6 Levels of Proof Preponderance of evidence (51%) Clear and convincing evidence (75%) Beyond a reasonable doubt (95%)

7 Multiple Relationships Standard 3.05a provides improved clarity and definition as to when multiple relationship occurs:  A psychologist is in a professional role with a person, and  Simultaneously is in another role with the same person, or  Simultaneously is in a relationship with a person closely associated with or related to the person with whom the psychologist has the professional relationship, or  The psychologist promises to begin another relationship in the future with the person or a person closely associated with or related to the person.

8 Multiple Relationships What to do?  Refrain from entering into a multiple relationship if that relationship could reasonably be expected to impair the psychologist’s objectivity, competence, or effectiveness in performing his or her functions as a psychologist, or otherwise risk exploitation or harm to the person with whom the professional relationship exists.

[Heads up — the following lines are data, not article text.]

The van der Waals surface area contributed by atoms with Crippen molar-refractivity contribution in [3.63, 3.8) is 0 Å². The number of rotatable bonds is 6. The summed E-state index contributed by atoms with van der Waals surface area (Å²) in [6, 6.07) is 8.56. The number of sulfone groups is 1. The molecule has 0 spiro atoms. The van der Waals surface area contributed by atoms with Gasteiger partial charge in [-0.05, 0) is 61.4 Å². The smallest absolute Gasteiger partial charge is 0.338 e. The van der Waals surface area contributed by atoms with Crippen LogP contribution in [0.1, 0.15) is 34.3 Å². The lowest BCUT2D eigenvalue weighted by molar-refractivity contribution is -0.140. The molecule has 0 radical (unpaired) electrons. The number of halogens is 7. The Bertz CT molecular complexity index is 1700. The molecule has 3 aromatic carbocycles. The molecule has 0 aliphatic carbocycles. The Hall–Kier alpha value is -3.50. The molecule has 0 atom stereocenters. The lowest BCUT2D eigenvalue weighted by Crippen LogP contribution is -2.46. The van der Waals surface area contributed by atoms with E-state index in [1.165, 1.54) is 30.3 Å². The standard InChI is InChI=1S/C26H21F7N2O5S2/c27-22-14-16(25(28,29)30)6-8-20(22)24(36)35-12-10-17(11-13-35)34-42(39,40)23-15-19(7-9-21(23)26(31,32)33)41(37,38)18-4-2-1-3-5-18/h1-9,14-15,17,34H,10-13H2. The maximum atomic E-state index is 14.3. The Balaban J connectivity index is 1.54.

9 Multiple Relationships Not every multiple relationship is risky.  Relationships that would not reasonably be expected to cause impairment or risk exploitation or harm are not unethical.

10 Protections for Graduate Students in Therapy Standards 7.02 Descriptions of Education and Training Programs  Provide current and accurate description of the program content (including participation in required course- or program-related counseling, psychotherapy, experiential groups, consulting projects, or community service), training goals and objectives, stipends and benefits, and requirements that must be met for satisfactory completion of the program. Make these data readily available.